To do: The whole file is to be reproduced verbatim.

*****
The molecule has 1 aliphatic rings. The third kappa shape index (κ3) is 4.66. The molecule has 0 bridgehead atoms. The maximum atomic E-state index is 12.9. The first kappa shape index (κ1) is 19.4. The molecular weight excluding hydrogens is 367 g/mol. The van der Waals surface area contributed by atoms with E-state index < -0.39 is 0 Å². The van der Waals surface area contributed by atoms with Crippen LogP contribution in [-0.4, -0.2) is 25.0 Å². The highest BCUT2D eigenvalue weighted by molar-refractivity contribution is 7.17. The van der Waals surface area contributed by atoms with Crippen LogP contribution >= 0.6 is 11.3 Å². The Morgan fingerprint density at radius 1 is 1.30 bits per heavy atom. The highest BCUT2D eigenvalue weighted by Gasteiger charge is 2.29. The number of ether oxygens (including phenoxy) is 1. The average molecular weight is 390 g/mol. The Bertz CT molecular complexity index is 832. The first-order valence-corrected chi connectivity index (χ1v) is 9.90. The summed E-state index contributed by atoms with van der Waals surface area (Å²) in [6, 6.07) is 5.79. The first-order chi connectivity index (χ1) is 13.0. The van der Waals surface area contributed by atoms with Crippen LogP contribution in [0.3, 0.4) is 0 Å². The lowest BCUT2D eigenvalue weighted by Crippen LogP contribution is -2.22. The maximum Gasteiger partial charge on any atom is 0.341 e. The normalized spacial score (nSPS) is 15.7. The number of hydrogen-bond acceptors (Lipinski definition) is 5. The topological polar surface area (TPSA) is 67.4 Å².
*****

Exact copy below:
The molecule has 1 aliphatic rings. The third kappa shape index (κ3) is 4.66. The molecule has 0 bridgehead atoms. The maximum atomic E-state index is 12.9. The first kappa shape index (κ1) is 19.4. The molecular weight excluding hydrogens is 367 g/mol. The van der Waals surface area contributed by atoms with E-state index < -0.39 is 0 Å². The van der Waals surface area contributed by atoms with Crippen LogP contribution in [-0.4, -0.2) is 25.0 Å². The highest BCUT2D eigenvalue weighted by molar-refractivity contribution is 7.17. The van der Waals surface area contributed by atoms with Crippen LogP contribution >= 0.6 is 11.3 Å². The Morgan fingerprint density at radius 1 is 1.30 bits per heavy atom. The highest BCUT2D eigenvalue weighted by Gasteiger charge is 2.29. The number of ether oxygens (including phenoxy) is 1. The average molecular weight is 390 g/mol. The Bertz CT molecular complexity index is 832. The first-order valence-corrected chi connectivity index (χ1v) is 9.90. The summed E-state index contributed by atoms with van der Waals surface area (Å²) in [6, 6.07) is 5.79. The first-order chi connectivity index (χ1) is 13.0. The van der Waals surface area contributed by atoms with Crippen LogP contribution in [0.3, 0.4) is 0 Å². The lowest BCUT2D eigenvalue weighted by Crippen LogP contribution is -2.22. The maximum Gasteiger partial charge on any atom is 0.341 e. The normalized spacial score (nSPS) is 15.7. The number of hydrogen-bond acceptors (Lipinski definition) is 5. The topological polar surface area (TPSA) is 67.4 Å².